A history and explanation of Fib Numbers
First off let’s start with a brief explanation of what these numbers are and why they might be significant to our trading.
A quote from Gaucan (2011, p.24) states “… ‘Fib numbers’ (as they are often referred to) also appear in many aspects of nature such as the arrangement of leaves on a stem and the branching of trees. Some day traders, swing traders and investors therefore say that the nature of the financial markets also manifest themselves in the structure of Fibonacci numbers”.
In this journal Gaucan goes on to state that the mathematics behind this theory where devised by an Italian mathematician by the name of Fibonacci who lived from 1175-1240. You do not need to worry about the mathematics behind this, the question is, do these retracement numbers have an effect on the price movement in financial markets?
She suggests that the answer to this question is that they are significant indeed if for no other reason that they have become a self-fulfilling prophesy because they are used by so many Foreign Exchange, stock and futures traders. This idea of a self-fulfilling prophesy can apply to many other aspects of technical analysis such as trading using trend lines.
They suggest that the method is assumed to have an ontological power behind the chaos of the market place. This power can be the mass psychology of speculators buying or selling at key points. As explained previously, if all of a sudden a price hits a point and everyone demands to buy at this point, price will be driven up.
What are the Key Retracement points to look out for?
The key Fibonacci ratios used in the financial markets are; 0%, 23.6%, 38.2%, 50%, 61.8% and 100%. The most commonly used ratio recognised and respected by traders is the 61.8% retracement point, also known as ‘the golden ratio’.
How to draw a Fibonacci retracement line?
Most charting packages will come complete with a function to draw Fibonacci retracement lines. Meta Trader 5 does, and so does the back testing software Forex Tester 3 (in case you want to back test this method).
The Fibonacci lines are typically used in a trending market when price has been trending in one direction or the other. We would simply start the line at the bottom of the rally in price and end it where the rally ends and begins to retrace. In the example below the straight red line indicates where the rally starts and where it also ended. From this our charting software will create the Fib lines.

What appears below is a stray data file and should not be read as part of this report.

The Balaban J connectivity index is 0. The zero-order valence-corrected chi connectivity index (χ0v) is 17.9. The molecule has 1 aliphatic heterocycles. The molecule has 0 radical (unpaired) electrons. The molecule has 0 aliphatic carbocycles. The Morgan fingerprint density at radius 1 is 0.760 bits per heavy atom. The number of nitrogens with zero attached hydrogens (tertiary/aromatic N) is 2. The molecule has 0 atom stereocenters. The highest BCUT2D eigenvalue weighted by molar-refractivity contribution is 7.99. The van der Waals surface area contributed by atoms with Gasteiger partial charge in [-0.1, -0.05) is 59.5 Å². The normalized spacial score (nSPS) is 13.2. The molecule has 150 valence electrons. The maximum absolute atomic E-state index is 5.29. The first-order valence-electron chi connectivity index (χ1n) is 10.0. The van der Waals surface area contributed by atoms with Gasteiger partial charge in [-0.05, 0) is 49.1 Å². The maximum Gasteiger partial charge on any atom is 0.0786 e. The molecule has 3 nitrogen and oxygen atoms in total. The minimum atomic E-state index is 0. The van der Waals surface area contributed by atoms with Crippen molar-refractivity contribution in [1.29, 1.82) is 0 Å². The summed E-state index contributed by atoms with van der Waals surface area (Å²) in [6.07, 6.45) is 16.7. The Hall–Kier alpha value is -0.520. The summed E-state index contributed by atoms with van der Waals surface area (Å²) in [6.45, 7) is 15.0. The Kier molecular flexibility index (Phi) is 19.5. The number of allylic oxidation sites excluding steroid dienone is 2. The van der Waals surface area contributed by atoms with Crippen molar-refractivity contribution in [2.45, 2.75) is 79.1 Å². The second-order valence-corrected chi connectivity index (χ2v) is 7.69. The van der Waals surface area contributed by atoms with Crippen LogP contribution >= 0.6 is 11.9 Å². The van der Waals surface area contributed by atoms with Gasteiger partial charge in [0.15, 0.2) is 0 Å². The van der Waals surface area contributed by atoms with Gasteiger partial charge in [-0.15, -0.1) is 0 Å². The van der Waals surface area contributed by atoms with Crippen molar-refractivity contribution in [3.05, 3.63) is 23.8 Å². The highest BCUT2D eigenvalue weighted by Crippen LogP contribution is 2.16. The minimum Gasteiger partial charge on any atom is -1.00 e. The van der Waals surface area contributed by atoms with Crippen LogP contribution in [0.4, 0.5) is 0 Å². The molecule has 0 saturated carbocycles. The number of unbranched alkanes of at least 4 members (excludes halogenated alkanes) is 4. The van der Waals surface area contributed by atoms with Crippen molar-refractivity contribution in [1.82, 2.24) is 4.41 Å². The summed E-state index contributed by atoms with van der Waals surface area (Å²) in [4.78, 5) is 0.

We can then see below how price panned out after the rally in price. As you can see price found support at two of these significant levels.
But how do I use Fibonacci lines in my trading?
So the question arises, how can we use the significance of these levels in our day to day trading?
If we have an idea that there is likely to be a bounce from one of these levels, we can choose to use them as an entry signals on a larger trading strategy. One strategy I liked to use would be to wait for moving average to cross over, price below above/below the fast moving average and wait for a retracement back to a fib number. Once I saw the price stalling I would use this as my entry in to the trade. See example below for a high probability trading set up.
Remember the pro’s use Fib numbers so it would be foolish to dismiss them all together. One of the key numbers pro’s like to use is the 61.8% retracement as in theory it has the highest probability of a bounce in price. See below example. In this case Fib numbers are being used to enter a short trade.
If your considering forex trading with fibonacci retracement levels. I would advise against simply creating a strategy which buys or sells whenever one of these levels is hit as there would be too many signals and too many whip saws in my opinion. But combine it other entry signals and you can devise some high probability trading set ups which gives the trader the edge they need on the market.
|Gaucan, V. (2011) Journal of Knowledge Management, Economics and Information Technology, How to use Fibonacci retracement to predict the forex market, 1(2), p.24. Retrieved 14/10/2013 from http://www.scientificpapers.org/|